◉ Stonewall awarded nearly half million pounds of the £2million total.
◉ Minister for Women and Equalities Jo Swinson, said, “It’s good news that schools are making progress on homophobic bullying
Classroom (C) Thomas Favre-Bulle via Flickr

Classroom (C) Thomas Favre-Bulle via Flickr
Today eight organisations will be told they are to get a share of £2 million to help prevent and eradicate homophobic, biphobic and transphobic (HBT) bullying. The funding was announced by Jo Swinson, Minister for Women and Equalities, and Secretary of State for Education, Nicky Morgan, in October 2014.
Homophobic bullying in schools is decreasing: 55 per cent of lesbian, gay and bisexual young people surveyed for Stonewall’s 2012 School Report said they had experienced homophobic bullying, down from 65 per cent in 2009.
However further action is still needed. Metro’s Youth Chances Survey 2014 found that more than half of gay young people had experienced either discrimination or harassment. In a report from Stonewall last year 86 per cent of secondary school teachers and 45 per cent of primary school teachers said pupils at their school had experienced homophobic bullying. Most (89 per cent for secondary schools and 70 per cent for primary) had heard homophobic language used. Teachers say they lack the knowledge and confidence to tackle HBT bullying effectively. These projects will help to build that confidence by providing training and resources for school staff.
Minister for Women and Equalities, Jo Swinson, said, “It’s good news that schools are making progress on homophobic bullying, but it must be eradicated entirely. The trauma of being bullied at school can stay with you for life, and it is absolutely unacceptable that those who may be gay, lesbian, bisexual and transgender are being targeted. Teachers need specialist support and training to help them stamp out homophobic bullying, which is why we have funded these excellent projects which are designed to tackle this issue head on.”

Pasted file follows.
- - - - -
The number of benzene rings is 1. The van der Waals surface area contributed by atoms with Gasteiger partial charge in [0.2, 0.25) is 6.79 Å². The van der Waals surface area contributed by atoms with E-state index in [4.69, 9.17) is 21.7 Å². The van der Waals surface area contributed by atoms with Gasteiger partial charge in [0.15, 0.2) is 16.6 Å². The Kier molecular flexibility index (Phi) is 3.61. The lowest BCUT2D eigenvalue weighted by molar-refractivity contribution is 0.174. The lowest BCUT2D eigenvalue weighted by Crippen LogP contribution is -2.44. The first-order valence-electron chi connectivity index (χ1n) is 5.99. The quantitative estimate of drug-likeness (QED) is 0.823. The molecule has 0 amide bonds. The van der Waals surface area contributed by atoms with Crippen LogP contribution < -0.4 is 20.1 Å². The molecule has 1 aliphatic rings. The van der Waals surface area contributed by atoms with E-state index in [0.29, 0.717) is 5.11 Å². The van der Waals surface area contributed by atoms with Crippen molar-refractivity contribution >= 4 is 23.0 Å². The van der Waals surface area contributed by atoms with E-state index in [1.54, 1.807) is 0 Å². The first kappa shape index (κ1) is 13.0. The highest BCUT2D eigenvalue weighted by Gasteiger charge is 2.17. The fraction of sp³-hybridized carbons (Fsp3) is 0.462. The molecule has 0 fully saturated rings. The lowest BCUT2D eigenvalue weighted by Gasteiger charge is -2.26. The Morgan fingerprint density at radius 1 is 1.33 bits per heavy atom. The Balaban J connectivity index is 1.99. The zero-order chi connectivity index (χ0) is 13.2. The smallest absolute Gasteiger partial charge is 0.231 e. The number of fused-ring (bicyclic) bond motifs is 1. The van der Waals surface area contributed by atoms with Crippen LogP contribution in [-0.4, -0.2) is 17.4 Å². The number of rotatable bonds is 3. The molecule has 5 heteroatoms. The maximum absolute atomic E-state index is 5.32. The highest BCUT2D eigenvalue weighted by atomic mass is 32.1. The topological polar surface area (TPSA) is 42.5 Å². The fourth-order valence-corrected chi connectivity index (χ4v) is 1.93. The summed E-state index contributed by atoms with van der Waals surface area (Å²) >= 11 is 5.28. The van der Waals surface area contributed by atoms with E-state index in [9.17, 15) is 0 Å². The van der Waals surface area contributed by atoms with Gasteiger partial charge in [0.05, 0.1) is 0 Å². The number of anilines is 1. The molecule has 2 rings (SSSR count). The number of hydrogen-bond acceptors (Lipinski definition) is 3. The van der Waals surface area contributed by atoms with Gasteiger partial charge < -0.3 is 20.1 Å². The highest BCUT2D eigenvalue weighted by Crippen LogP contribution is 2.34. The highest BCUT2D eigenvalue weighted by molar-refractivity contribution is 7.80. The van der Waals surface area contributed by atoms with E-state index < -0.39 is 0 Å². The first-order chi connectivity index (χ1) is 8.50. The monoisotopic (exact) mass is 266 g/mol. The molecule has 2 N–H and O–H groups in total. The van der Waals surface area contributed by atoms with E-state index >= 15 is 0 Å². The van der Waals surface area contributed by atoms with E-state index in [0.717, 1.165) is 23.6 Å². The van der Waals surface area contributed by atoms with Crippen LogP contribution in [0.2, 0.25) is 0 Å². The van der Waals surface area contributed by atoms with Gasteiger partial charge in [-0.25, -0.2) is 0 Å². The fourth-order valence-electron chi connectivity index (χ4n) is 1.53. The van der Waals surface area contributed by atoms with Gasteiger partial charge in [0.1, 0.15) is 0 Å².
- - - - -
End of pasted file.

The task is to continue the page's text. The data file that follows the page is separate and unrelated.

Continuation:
The organisations awarded funding are:
Anne Frank Trust (£104,894) – to run workshops and educate young people about prejudice and the impact of the Holocaust on lesbian, gay and bisexual people.
Barnardo’s (£263,218) – to provide face-to-face support for victims of HBT bullying and training for staff with a focus on cultural issues in schools in Leeds and Wakefield.
Diversity Role Models with Brook (£277,722) – to develop and deliver training on tackling HBT bullying to 10,000 teachers and staff in 400 schools.
EACH (£189,304) – to deliver a training and resource programme in schools across Avon and Somerset.
Educate and Celebrate (£214,048) – to train staff in 60 schools, giving them confidence and strategies to address HBT language and bullying and promote inclusiveness throughout the school environment and the curriculum.
National Children’s Bureau (£128,754)– to train 1,500 teachers on tackling homophobia, biphobia and transphobia through PSHE.
Show Racism the Red Card (£119,557)– to hold workshops with 2,000 young people at football clubs around England, train 200 teachers and run a film competition for young people on tackling HBT bullying.
Stonewall (£465,594) – to extend and share its ‘train the trainer’ course with 60 partner organisations, enabling them to run the programme with schools in their local communities and giving them the skills to tackle HBT bullying.
ALSO READ:1 in ten calls to Samartians are worried about their sexualityMarcel Varney, Assistant Director for Barnardo’s, said, “At Barnardo’s, we hear about HBT bullying from the young people we work with across the organisation. We know that the bullying of a young person because of their sexuality can be incredibly damaging and can impact dramatically on a young person’s ability to succeed at school.